Trainees told to modify their accents for teaching phonics

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FEtutor
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Trainees told to modify their accents for teaching phonics

Post by FEtutor » Fri May 13, 2016 5:23 pm

I would have thought that they should be told to talk about differences and model in the regional accent of the children they're teaching and their own. As a northerner teaching adults in London I often gave two versions. Or three- London, northern and RP!

http://www.theguardian.com/education/20 ... ir-accents

I had the luxury of working 1:1 which made things easier!

FEtutor
Posts: 348
Joined: Wed Nov 24, 2004 8:24 pm
Location: London

Re: Trainees told to modify their accents for teaching phonics

Post by FEtutor » Sun May 15, 2016 10:41 am

I've been thinking about this, and wondered how all you trainers advise the classroom teachers you train?
Joan

JIM CURRAN
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Re: Trainees told to modify their accents for teaching phonics

Post by JIM CURRAN » Mon May 16, 2016 4:57 pm

Why are schools trying to wipe out regional accents?
Lynsey Hanley

The news that trainee teachers are being encouraged to adopt a more middle-class accent is part of a worrying trend

Call it the “Downton effect”, or the return of old-fashioned regional snobbery, but there is, increasingly, one acceptable way to be in society, and that is to be middle class and from the south-east of England. When you actually live in the north, the “northern powerhouse” is self-evidently nothing but a nice-sounding phrase, delivered in RP by someone who does not.

http://www.theguardian.com/commentisfre ... ddle-class

Elizabeth
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Re: Trainees told to modify their accents for teaching phonics

Post by Elizabeth » Sat Jun 11, 2016 11:22 pm

I wrote a reply on this topic to Phys.org: http://phys.org/news/2016-05-exposes-pr ... cents.html

I have found that there are people in the South of England who believe that they speak correctly with no accent and that other people have accents. This is an illogical and prejudiced belief.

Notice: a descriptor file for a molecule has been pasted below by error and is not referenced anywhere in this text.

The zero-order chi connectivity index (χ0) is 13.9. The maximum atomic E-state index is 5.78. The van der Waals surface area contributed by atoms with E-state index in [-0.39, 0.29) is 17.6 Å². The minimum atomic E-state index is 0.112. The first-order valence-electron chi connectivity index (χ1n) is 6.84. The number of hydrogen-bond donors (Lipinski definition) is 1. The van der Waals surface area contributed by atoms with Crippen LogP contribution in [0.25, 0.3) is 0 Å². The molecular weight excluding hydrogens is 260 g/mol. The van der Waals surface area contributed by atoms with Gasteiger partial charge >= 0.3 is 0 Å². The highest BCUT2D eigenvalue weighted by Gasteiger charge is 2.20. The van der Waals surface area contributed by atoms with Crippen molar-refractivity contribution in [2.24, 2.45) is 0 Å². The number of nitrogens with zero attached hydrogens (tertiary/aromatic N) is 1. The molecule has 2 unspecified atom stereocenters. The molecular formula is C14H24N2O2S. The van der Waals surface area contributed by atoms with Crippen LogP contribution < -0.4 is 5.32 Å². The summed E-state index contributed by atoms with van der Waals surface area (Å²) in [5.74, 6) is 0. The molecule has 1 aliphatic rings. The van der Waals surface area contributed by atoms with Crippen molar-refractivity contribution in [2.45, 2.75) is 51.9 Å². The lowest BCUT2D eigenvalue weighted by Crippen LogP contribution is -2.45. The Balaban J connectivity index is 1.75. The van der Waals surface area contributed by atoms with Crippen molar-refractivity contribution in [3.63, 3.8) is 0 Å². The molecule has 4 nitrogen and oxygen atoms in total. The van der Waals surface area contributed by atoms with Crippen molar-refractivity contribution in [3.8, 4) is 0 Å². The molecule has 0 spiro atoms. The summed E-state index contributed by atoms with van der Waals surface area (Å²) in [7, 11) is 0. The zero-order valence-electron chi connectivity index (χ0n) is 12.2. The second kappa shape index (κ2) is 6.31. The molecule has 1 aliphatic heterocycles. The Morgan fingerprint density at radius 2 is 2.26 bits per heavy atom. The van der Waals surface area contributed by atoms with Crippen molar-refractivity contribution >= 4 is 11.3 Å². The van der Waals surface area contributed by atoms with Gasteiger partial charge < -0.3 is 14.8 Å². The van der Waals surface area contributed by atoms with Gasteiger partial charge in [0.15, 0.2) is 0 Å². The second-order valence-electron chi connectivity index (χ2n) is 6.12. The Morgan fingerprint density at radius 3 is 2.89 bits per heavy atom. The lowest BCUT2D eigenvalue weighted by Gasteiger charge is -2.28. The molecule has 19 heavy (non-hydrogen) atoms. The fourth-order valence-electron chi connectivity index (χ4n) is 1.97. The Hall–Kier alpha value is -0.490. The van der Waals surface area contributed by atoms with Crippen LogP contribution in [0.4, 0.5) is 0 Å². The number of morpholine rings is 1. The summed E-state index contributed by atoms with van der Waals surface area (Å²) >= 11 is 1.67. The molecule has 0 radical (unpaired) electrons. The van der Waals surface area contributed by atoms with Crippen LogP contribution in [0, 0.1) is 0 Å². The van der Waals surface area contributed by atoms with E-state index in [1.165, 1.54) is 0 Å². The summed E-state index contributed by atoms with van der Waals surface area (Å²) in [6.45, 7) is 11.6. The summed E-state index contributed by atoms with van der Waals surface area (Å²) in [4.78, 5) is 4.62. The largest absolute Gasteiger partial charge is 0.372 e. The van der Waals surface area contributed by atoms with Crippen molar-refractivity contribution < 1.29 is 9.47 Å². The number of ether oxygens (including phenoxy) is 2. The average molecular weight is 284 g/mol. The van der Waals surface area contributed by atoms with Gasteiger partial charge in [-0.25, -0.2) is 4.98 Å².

In fact it is easier to teach phonics with a northern English accent, because the vowels match the spellings more consistently. The examples of 'a’ and ‘u’, as in ‘bath’ and ‘bus’ are good ones. In the north, 'baths‘ rhymes with ‘maths’ and ‘but' rhymes with 'put', but not in the south.

However, it is not straightforward with all accents. If children speak English in a way outsiders cannot understand or if English is not their first language, we owe it to them to model a pronunciation of words that is easily understood by outsiders.

Teachers should speak clearly so, on the whole, I believe that it is okay to pronounce vowels in a range of regional ways, but it is not okay to pronounce consonants in a range of ways or to drop them. Dropping consonants makes speech less clear. Also, pronouncing 'th' as /f/, /t/ or /d/ is a problem when teaching the spelling of 'thin' or 'this'.

Some vowels are so different it is difficult for a teacher with one accent to teach phonics to children with a different accent. For example, when a teacher from New Zealand is trying to help children not from New Zealand to hear the difference between ‘i’ as in 'pin' and ‘e’ as in 'pen' for reading and spelling, it is a real problem. This is because, with a New Zealand accent, 'pen' is pronounced in the way most English speakers pronounce 'pin'.

It is different again for those whose first language is not English. They usually want to learn to speak English with an accent used by people whose first language is English, and not with the accent of their own first language. For example, a French speaker who wants to be understood in English, tries to pronounce words in the way pronounced by a native English speaker.

In parts of the Caribbean and Africa where I have trained teachers, many people speak English, when they are with family and friends, in a way outsiders cannot understand. They want their children to learn to speak English with a British or American accent. They do need to learn to speak English at least as their leaders do when interviewed, because the way they speak with family and friends cannot usually be understood by outsiders.

Although the attitude is usually different, the issue is similar for other English speaking regions. For example, some English speakers find a Glaswegian accent difficult to understand. So a Glaswegian teacher usually models pronunciation of words in a way that is very clear and easier for outsiders to understand, but still with local vowel sounds.

As far as northern versus southern accents in England goes, I believe in respect for both, but a northern accent is a little easier for teaching phonics.
Elizabeth

Elizabeth
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Re: Trainees told to modify their accents for teaching phonics

Post by Elizabeth » Sat Jun 11, 2016 11:27 pm

Joan wrote:
I've been thinking about this, and wondered how all you trainers advise the classroom teachers you train?
I find some classroom teachers worry about their accent, but it is not usually a problem. I agree with FE Tutor:
they should be told to talk about differences and model in the regional accent of the children they're teaching and their own.
Elizabeth

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